NOTE: THIS REPORT CONTAINS PRELIMINARY RESULTS (2001) OF BENCHMARK SURVEY. ACTIVE RESEARCH ON ALL ASPECTS OF THIS SURVEY ARE CONTINUING AND THESE RESULTS SHOULD NOT BE CONSIDERED CONCLUSIVE. CONCLUSIVE RESULTS WILL BE REPORTED HERE WHEN THEY BECOME AVAILABLE.
opportunity and challenge of diversity
As in some
earlier eras in American history, America is rapidly becoming
a more diverse society. Just as the arrival of waves of immigrants
from southern and eastern Europe at the end of the 19th
century roiled our large cities in the short run but enriched
our nation in the long run, so now many of our communities now
face the challenges and opportunities associated with rapid
growth of racial and ethnic minorities.
speaking, Americans seem open to this new diversity, at least
by traditional measures of racial prejudice, as captured, for
example, in the stereotypical expression of intolerance, "Yes,
but would you let your daughter marry one?" Our survey
found remarkably low levels of opposition to a close relative
marrying someone of a different race or ethnicity. For example,
only 22% of Whites expressed any opposition to a close relative
marrying a Black and 18% of Hispanics opposed this. [Others
figures showing even lower opposition to racial intermarriage
are given in the accompanying table.] Some of this apparent
tolerance for intermarriage may reflect more recent norms that
have made it less legitimate to express racial intolerance in
public, but even that minimal sort of change marks a real shift
in American mores.
somewhat or strongly a close relative
a black person
a Latino/Hispanic person
an Asian person
a white person
large, rapidly growing, ethnically diverse metropolitan communities,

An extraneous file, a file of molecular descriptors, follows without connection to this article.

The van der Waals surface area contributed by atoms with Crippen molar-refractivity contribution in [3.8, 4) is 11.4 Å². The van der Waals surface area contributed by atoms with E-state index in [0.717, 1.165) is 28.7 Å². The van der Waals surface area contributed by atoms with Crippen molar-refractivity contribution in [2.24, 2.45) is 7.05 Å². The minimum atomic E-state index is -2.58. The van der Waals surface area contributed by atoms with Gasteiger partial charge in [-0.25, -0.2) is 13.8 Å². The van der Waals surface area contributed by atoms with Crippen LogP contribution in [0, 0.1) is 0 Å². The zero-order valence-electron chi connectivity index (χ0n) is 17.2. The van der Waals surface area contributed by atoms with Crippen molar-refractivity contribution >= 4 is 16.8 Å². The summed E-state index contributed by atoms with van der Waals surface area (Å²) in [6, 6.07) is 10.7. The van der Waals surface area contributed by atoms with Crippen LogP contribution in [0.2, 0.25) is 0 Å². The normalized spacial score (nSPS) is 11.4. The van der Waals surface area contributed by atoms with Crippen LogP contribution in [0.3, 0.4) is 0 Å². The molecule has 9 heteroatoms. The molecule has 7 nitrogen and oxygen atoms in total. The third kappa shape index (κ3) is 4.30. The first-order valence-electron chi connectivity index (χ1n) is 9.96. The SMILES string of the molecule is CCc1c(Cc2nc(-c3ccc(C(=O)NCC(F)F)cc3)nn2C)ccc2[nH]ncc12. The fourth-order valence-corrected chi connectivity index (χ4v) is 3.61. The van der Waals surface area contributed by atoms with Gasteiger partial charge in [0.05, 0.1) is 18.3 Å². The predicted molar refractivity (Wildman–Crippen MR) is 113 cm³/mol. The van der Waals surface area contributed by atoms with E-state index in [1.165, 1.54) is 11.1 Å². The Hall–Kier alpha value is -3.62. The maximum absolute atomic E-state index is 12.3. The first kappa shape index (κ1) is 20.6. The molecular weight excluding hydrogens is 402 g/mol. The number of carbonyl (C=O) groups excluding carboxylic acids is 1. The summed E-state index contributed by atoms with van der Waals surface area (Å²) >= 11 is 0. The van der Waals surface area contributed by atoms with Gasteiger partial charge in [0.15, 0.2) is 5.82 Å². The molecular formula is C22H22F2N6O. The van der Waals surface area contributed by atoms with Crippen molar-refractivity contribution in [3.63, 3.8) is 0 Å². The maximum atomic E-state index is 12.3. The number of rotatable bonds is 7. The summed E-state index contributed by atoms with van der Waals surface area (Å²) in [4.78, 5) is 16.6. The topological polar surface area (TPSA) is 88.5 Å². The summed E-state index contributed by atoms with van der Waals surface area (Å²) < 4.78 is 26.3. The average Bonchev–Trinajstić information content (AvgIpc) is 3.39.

especially concentrated in the Sunbelt, constitute in some respects
the most distinctive type of American community at the turn
of the twenty-first century. Indeed, important social features
of places like LA, Houston, Phoenix, and the Bay Area are also
increasingly mirrored in places like Yakima, Minneapolis, and
Boston. A primary asset of these communities is the richness
of their multicultural "stew," adding chimichangas,
kimche, and collard greens, both literally and metaphorically,
to the traditional American cuisine.
of this distinctive flavor appear in our community surveys.
Compared to ethnically more homogeneous sites, the most diverse
communities in our project report a higher density of ethnic,
neighborhood, and self-help groups. Not surprisingly, perhaps,
residents of ethnically diverse communities are more likely
to report friendships with people of color and gays, as well
as having a stronger sense of their own ethnic identity.
On the other
hand, our survey results also make clear the serious challenges
of building social capital in a large, ethnically diverse community.
The more diverse a community in our study, the less likely its
- to trust other people.